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A 51 year old diabetic presented with a five hour history of severe chest pain at a community hospital. The ECG showed an acute anterolateral wall myocardial infarction and the patient was treated with intravenous tissue plasminogen activator (t-PA). Because of postinfarction angina, he was referred for coronary angiography.
Selective coronary angiography revealed an unusual coronary artery anomaly. The dominant right coronary artery (RCA) arose from the appropriate sinus of Valsalva. However, an ectopic left anterior descending coronary artery (LAD) was seen to originate from the proximal part of the right coronary artery (see diagram: RCA, right coronary artery; RVB, right ventricular branch; S, septal artery; LAD, left anterior descending artery; LCx, left circumflex artery. Interrupted lines indicate intramural course). After giving off a small right ventricular branch, the ectopic LAD passed intramuscularly through the interventricular septum before reaching an epicardial position at the mid septum. Within the septum, the ectopic LAD formed a caudal–anterior loop which gave a characteristic “hammock” appearance in the RAO projection (video sequence 1, freeze frame below diagram). Later, the ectopic LAD began its descent in the anterior interventricular groove adjacent to a 180° loop in a second LAD (see below), which originated from the left sinus of Valsalva.
This second LAD originating from the left anterior sinus of Valsalva ran in the proximal third of the interventricular groove and gave rise to a large, diffusely diseased diagonal branch. Later, the LAD gave off a small septal branch, and then turned upward in a 180° loop which contained a subtotal stenosis. This ascending part of the LAD, an anomalous origin of the left circumflex artery (LCx), proceeded to cross the diagonal branch and then entered the AV groove where it divided into two branches supplying the lateral wall of the left ventricle (video sequences 2 and 3, freeze frames in right hand column). Thus, the proximal LAD followed a highly anomalous course into the LCx.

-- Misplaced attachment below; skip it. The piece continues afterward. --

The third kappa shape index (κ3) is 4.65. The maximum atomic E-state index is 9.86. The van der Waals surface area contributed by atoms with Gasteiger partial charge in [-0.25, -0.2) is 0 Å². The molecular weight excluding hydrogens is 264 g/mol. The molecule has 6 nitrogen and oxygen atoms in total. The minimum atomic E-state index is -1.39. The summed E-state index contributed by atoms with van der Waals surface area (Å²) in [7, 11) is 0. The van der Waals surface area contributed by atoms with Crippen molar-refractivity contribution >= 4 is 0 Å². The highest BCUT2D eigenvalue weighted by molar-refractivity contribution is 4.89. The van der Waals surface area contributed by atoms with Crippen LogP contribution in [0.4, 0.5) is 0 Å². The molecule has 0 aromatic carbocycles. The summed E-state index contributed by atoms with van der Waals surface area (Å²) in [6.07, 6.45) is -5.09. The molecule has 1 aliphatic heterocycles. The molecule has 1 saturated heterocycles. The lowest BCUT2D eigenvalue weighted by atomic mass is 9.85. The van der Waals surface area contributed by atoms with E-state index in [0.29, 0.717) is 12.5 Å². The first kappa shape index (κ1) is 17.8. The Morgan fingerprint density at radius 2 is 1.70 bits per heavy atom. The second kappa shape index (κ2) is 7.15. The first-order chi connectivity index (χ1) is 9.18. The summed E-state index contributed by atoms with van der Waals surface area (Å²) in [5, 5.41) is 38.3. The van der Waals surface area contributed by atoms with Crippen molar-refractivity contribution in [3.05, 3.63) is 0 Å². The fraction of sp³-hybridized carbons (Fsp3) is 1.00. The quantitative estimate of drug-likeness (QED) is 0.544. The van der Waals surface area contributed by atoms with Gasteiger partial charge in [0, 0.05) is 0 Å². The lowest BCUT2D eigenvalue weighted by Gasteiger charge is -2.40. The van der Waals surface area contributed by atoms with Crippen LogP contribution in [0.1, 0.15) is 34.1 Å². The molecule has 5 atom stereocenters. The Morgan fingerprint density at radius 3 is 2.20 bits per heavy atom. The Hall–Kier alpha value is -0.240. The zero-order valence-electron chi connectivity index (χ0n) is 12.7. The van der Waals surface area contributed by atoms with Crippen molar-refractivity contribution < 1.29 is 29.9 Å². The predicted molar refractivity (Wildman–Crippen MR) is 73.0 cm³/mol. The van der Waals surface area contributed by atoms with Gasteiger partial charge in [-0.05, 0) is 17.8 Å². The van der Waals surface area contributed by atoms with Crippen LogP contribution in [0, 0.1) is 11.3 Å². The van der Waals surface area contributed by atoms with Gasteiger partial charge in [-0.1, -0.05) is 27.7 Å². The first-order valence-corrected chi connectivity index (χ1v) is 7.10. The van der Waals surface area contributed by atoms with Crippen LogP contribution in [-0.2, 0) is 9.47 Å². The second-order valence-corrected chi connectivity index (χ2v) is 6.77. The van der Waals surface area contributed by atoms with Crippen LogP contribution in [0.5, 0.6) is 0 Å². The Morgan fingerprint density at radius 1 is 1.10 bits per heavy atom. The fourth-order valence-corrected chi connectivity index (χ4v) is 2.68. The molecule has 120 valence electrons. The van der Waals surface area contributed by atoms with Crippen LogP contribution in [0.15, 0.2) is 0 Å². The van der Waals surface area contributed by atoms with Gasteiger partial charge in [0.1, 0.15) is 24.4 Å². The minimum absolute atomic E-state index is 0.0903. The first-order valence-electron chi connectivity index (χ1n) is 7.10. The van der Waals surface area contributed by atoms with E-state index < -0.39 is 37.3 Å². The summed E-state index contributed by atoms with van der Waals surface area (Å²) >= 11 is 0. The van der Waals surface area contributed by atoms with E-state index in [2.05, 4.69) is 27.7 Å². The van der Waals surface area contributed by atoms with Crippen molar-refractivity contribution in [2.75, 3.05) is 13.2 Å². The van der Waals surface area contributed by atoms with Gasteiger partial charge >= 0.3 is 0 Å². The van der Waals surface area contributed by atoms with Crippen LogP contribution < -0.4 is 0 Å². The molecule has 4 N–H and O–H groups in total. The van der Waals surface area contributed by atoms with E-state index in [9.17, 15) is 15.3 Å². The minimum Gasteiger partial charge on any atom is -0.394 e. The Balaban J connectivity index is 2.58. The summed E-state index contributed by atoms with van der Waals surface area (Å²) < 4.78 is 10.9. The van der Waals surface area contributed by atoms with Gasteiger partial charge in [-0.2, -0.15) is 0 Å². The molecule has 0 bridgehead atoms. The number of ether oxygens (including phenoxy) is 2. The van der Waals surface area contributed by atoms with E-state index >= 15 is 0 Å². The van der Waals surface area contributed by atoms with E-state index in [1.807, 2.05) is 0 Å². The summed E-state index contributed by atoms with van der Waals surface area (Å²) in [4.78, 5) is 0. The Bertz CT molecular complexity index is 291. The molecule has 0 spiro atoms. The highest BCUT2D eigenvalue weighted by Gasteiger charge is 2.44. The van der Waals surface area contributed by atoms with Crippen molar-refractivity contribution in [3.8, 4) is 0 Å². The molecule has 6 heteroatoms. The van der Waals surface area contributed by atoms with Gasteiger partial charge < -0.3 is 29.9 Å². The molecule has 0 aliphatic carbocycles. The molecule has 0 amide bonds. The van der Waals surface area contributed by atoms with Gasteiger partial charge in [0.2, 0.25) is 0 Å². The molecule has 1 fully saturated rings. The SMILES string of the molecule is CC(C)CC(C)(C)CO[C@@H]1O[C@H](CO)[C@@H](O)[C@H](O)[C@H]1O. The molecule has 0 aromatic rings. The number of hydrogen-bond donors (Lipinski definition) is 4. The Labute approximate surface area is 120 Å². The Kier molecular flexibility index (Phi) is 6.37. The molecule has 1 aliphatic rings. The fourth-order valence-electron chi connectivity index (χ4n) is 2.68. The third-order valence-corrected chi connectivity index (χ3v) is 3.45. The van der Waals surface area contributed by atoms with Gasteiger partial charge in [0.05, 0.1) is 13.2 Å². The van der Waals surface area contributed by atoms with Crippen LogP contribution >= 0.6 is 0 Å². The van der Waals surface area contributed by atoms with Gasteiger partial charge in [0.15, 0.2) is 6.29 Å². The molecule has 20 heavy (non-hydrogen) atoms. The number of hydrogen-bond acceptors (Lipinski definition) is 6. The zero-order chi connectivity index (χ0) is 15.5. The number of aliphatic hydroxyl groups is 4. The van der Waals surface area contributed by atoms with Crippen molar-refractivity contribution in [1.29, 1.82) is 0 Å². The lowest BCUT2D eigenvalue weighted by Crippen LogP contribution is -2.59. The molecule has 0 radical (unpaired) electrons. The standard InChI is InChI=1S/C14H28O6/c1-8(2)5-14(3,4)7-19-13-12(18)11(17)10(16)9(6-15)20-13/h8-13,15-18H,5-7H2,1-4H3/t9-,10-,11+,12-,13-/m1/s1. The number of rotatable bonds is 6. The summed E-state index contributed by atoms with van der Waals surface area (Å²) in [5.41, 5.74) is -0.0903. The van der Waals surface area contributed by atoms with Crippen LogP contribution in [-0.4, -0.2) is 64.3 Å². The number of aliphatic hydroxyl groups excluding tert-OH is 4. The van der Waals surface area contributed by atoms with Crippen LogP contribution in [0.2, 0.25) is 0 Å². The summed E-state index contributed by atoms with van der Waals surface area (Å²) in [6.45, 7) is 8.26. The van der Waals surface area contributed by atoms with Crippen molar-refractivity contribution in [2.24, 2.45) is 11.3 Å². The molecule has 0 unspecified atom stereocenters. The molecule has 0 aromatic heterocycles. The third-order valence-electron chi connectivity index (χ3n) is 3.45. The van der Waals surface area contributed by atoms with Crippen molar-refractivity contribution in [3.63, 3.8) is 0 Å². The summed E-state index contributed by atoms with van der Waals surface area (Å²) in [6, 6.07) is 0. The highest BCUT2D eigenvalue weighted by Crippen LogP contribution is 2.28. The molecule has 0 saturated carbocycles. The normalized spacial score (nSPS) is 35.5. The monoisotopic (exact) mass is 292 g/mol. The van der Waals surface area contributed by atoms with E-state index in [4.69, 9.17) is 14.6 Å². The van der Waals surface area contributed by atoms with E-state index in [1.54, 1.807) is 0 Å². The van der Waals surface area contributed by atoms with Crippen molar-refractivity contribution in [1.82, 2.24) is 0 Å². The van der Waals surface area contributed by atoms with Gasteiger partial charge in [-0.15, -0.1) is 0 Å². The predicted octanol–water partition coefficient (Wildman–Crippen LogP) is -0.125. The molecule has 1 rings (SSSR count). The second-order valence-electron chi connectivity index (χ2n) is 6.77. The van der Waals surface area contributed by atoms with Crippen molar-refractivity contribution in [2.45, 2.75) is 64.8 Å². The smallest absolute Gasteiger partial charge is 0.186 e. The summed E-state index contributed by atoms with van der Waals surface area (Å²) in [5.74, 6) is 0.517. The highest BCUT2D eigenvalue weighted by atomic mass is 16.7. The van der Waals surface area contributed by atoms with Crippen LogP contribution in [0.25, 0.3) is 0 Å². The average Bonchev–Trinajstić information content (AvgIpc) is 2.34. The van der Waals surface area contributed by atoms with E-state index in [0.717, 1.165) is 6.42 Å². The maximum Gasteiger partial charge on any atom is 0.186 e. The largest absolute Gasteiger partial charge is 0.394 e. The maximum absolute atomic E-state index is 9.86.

All coronary arteries showed diffuse narrowings in their distal segments. The subtotal stenosis in the 180° loop of the anomalous LAD-LCx transition was successfully treated by angioplasty.
Coronary artery anomalies occur in 0.2–1.2% of the population. The most common anomalies involve either a retro-aortic coursing LCx arising from the right coronary cusp or the RCA, or alternatively an RCA arising from the left coronary cusp. These two anomalies account for 72% of all coronary artery anomalies. The LAD originates from the right aortic sinus in 2.3% of patients without congenital heart disease and coronary artery anomalies. There is only one prior report of a bilaterally originating split LAD in the literature; however, this was not associated with an anomalous origin of the LCx, which is presented here for the first time.
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Video sequence 1
Angiogram of the right coronary artery (RCA) in 400 RAO projection with 100 caudal angulation. The left anterior descending coronary artery (LAD) branching off the right coronary artery is indi-cated by black arrows in the freeze frame.
Video sequence 2
Angiogram of the left coronary artery in 600 LAO projection with 400 cranial angulation and corresponding freeze frame. The course of the left circumflex coronary artery (LCx) branching off atypically is indicated by white arrows. The first diagonal branch (Diag) of the left anterior descending coronary artery (LAD) is marked with black arrows.
Video sequence 3
Angiogram of the left coronary artery in 200 RAO projection with 300 cranial angulation. LAD = left anterior descending coronary artery, black arrows; LCx = left circumflex coronary artery, white arrows; Diag = diagonal branch.
Video sequence 4
Inflated balloon in the stenosed 1800 loop forming the LAD - LCx transition (200 RAO, 300 cranial angulation).
Video sequence 5
Final angiogram after successful angioplasty.
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